Tuesday, November 01, 2011
Little Tiny Moments of Joy
What follows are the 30 or so most recent nuggets, starting in early July, when we celebrated our first aliyahversary, and ending with the one I wrote just last night.
Today is our very first aliyahversary. We have been blessed with so many brachot during our first year in Israel. I have learned to accept, with emuna, the challenges that Hashem sends to me personally. Living here strengthens my awareness that the Master of the World is always looking out for me, even when it feels like maybe He's a bit distracted.
Shop Wednesday. Cook Thursday. Play Friday. Just realized how much better this system is.
One of the biggest thrills of making aliyah is hearing about newer olim who are coming to join the family.
The Google home screen has big red hearts where the "oo" goes. Is Google aware that it's Tu b'Av, the Jewish Day of Love?
Just had a young Israeli man deliver a contract for me to sign. I asked if he wanted something to drink. Before drinking, he took a piece of paper from the contract, held it over his head and made a bracha. Man, I love this place!
Attended a beautiful outdoor Jewish wedding ceremony last night, high in the hills overlooking Jerusalem. Warm breezes. Great music. How did I get so lucky to have such an authentic Jewish experience?
I love Fridays in Israel. My daughters and I alternate cooking. My husband goes out to the makolet to pick up the ingredients we forgot and later, he sweeps and mops. Quality family time :-)
A year ago this week, I started the 5-month long intensive ulpan (conversational Hebrew class) for new immigrants. On the bus this morning, it occurred to me that the reality is, I can learn Hebrew. Just a lot slower than I would like.
So holy is the produce grown in Israel that, after I eat Israeli grapes, I make the after blessing with different wording than what I used to say in America. Same for olives, dates, figs, pomegranate and wine.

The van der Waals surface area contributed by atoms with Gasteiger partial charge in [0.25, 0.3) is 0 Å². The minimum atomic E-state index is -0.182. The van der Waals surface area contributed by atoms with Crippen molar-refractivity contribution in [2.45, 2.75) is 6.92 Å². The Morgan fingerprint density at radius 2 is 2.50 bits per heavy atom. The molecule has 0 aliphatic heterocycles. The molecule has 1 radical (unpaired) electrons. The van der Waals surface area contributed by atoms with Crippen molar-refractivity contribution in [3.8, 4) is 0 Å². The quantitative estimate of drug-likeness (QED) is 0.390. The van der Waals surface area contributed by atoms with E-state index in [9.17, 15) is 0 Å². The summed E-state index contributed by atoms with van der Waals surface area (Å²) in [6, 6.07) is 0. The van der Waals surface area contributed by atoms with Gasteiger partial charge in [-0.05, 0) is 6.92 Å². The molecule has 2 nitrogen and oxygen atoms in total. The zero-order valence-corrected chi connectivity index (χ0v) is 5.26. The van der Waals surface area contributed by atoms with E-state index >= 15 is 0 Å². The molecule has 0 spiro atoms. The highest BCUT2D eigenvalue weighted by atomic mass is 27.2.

On Friday, while preparing for Shabbat, I spilled very, very hot zucchini soup on my arm. Every day, the burn it looks a little better and I marvel at the fact that Hashem made it possible for skin to heal itself.
Fun with Hebrew: I texted my Hebrew tutor about setting up our next meeting and she texted back כן בעזה. I was confused. We should meet in Gaza?! What she meant was, "Yes, B'ezrat Hashem," meaning, "Yes, with Gd's help."
9/11 changed my life. I was in Baltimore and didn't witness it firsthand. But on that day, I heard Hashem tell me it was time to make aliyah. In a moment, my whole perspective on the issue shifted
Today, I shopped for a new wallet, in Hebrew, all by myself. I am inordinately proud of myself.
On my way home from work, I saw my bus already at the stop from across the street. Crossing the street, I said, "Hashem, if You want me to make that bus, you're gonna have to hold it for me." Not only did I make it onto the bus just before it pulled away, but my daughter was on that exact bus. She gave me her seat and she stood the whole time while we planned our Shabbat menus.
In the mornings, as I stand in my kitchen packing lunch, I see and hear men walking to and from shul, children leaving for school, neighbors tossing their recycling, city buses passing by and, you know, life.
My brother just texted me: "Rain in jlem... G-d loves us." How can I not love this life?!